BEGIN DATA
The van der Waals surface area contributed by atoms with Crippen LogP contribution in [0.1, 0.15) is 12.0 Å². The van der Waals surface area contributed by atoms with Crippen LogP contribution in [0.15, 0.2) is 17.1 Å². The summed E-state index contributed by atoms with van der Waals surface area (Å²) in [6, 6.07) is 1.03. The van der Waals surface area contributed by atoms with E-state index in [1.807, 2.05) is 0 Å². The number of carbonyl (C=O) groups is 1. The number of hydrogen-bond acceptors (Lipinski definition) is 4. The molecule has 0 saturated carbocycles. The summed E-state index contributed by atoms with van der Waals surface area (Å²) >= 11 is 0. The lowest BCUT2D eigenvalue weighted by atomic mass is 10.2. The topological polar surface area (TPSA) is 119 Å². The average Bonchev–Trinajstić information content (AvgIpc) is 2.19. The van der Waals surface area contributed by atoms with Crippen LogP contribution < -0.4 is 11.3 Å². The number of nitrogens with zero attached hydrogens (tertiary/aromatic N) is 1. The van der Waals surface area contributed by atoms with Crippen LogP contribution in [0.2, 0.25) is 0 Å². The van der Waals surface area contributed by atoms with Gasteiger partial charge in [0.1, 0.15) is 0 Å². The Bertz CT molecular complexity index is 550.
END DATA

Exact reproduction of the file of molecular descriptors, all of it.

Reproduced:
The van der Waals surface area contributed by atoms with Crippen LogP contribution in [0.1, 0.15) is 12.0 Å². The van der Waals surface area contributed by atoms with Crippen LogP contribution in [0.15, 0.2) is 17.1 Å². The summed E-state index contributed by atoms with van der Waals surface area (Å²) in [6, 6.07) is 1.03. The van der Waals surface area contributed by atoms with E-state index in [1.807, 2.05) is 0 Å². The number of carbonyl (C=O) groups is 1. The number of hydrogen-bond acceptors (Lipinski definition) is 4. The molecule has 0 saturated carbocycles. The summed E-state index contributed by atoms with van der Waals surface area (Å²) >= 11 is 0. The lowest BCUT2D eigenvalue weighted by atomic mass is 10.2. The topological polar surface area (TPSA) is 119 Å². The average Bonchev–Trinajstić information content (AvgIpc) is 2.19. The van der Waals surface area contributed by atoms with Crippen LogP contribution < -0.4 is 11.3 Å². The number of nitrogens with zero attached hydrogens (tertiary/aromatic N) is 1. The van der Waals surface area contributed by atoms with Crippen LogP contribution in [0.2, 0.25) is 0 Å². The van der Waals surface area contributed by atoms with Gasteiger partial charge in [0.1, 0.15) is 0 Å². The Bertz CT molecular complexity index is 550.